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HS Students Prepare for College History
By Molly Exner
UW-RF News Bureau
MAY 20, 2005--UW-River Falls hosted the 9th annual Advanced Placement
U.S. History Review Day, which drew a record 430 students from 19 different
high schools in Minnesota and Wisconsin in April.
Advanced Placement U.S. History (APUSH) Review Day is an opportunity for
high school students to discuss major themes in U.S. history and see how
those themes can be connected in preparation for the APUSH test, which
covers all of American history and indicates how well students will do
UW-RF history Professors Kurt Leichtle and David Riggs, and UW-Stout history
Professor Bob Zeidel, were available during the all-day event to answer
questions about the test and U.S. history in general.
According to Leichtle, the event takes some of the "mystery and terror"
out of taking the test. Leichtle says the faculty were just "visiting
firemen" assisting the students with recalling knowledge they've
already covered in high school.
If a student scores a 3 or better out of 5, they receive advance college
credit to be applied to a UW System school. At UW-RF, students receive
three credits, and if they earn a B or better in a 300-level U.S. history
course offered by UW-RF, they earn another three credits.
The APUSH test consists of a set of multiple-choice questions and two
essays consisting of document-based questions (DBQ) and free-response
questions (FRQ). In a DBQ, students answer a question using their prior
knowledge along with a set of short documents given with the question.
Plus, students answer two FRQs, which are similar to essay questions on
a college exam.
Leichtle says a DBQ is more challenging because students must demonstrate
their ability to use primary sources, which is an important skill in becoming
a successful history student and historian.
Leichtle has been involved with APUSH since he was in high school, preparing
for the same future as some of the recent participants. He took two tests
as a high school student and says the college credit gave him extra time
to do additional activities during college.
Leichtle began helping and preparing students for APUSH tests 12 years
ago, when he began reading and grading tests, but now he joins Zeidel
to help to organize APUSH review days across Minnesota and Wisconsin.
Students can get involved by taking APUSH courses at their high schools.
Fortunately, most area high schools offer a variety of APUSH courses,
but students also can take the test without taking special courses. Although,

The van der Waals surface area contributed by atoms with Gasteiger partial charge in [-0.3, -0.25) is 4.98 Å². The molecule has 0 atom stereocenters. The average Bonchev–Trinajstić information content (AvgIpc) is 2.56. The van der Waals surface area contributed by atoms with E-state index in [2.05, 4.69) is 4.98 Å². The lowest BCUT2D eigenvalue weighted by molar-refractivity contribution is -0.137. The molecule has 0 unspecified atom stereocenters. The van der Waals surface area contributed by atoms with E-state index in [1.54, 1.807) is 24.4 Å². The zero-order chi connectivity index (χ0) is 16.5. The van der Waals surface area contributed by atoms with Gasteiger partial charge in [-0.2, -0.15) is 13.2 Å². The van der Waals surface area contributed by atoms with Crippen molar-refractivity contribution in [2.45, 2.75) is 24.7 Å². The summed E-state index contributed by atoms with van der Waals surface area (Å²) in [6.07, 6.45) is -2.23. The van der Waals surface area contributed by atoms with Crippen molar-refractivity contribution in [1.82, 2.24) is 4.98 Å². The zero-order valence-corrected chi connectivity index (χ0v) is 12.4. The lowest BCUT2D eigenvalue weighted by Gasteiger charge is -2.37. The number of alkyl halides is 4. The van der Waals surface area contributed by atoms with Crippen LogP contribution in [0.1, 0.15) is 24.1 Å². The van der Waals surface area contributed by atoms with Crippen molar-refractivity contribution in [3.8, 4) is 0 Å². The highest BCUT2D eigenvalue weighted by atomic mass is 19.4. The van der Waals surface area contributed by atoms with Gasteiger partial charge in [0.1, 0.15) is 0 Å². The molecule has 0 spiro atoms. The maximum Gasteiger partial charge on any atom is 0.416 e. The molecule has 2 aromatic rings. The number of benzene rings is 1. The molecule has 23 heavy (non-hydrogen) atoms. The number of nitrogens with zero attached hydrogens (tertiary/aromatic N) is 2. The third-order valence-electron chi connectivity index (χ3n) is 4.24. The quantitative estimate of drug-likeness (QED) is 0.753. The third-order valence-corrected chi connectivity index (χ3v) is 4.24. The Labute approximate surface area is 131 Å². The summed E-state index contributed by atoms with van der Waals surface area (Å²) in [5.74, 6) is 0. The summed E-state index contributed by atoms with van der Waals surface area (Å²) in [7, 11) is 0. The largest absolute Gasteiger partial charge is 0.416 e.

Leichtle says APUSH courses help students structure the content in more
The exam was May 6. According to Leichtle, several of the teachers have
told him their students felt good about their performance. The proof will
come in about two weeks when Leichtle and Zeidel will join about 550 other
history teachers in San Antonio to grade all the exams.
Leichtle says he's excited to head down to San Antonio. "I'll be
able to talk with history teachers from all over the country about history,
their curricula and their students. Plus, I'll get a chance to see how
a wide range of high school students respond to college-level essay questions."
Leichtle says, "I've had a lot of fun working with students at APUSH
Review Day and have formed friendships and professional relationships
with many regional APUSH teachers. Those relationships help my teaching
and stimulates my thinking about history."
On April 29, the following day of the event, Leichtle and Zeidel traveled
to UW-Superior, where they conducted another review day with about 50
students. Leichtle says the low turnout was because schools up north are
smaller and do not offer APUSH courses every year.
River Falls and Hudson High Schools have been present all APUSH review
days for the past nine years. Other area schools have missed a few because
they do not offer APUSH courses on a regular basis.
High schools that participated in the event included:
Johnson High School
St. Louis Park
Cutline: Some 450 students from 19 surrounding Minnesota and Wisconsin
high schools gathered at UW-River Falls on April 28 for the 9th annual
Advanced Placement U.S. History Review Day, which helps prepare students
interested in U.S. history for college-level courses.
Tuesday, 22-Jun-2010 16:21:24 Central Daylight Time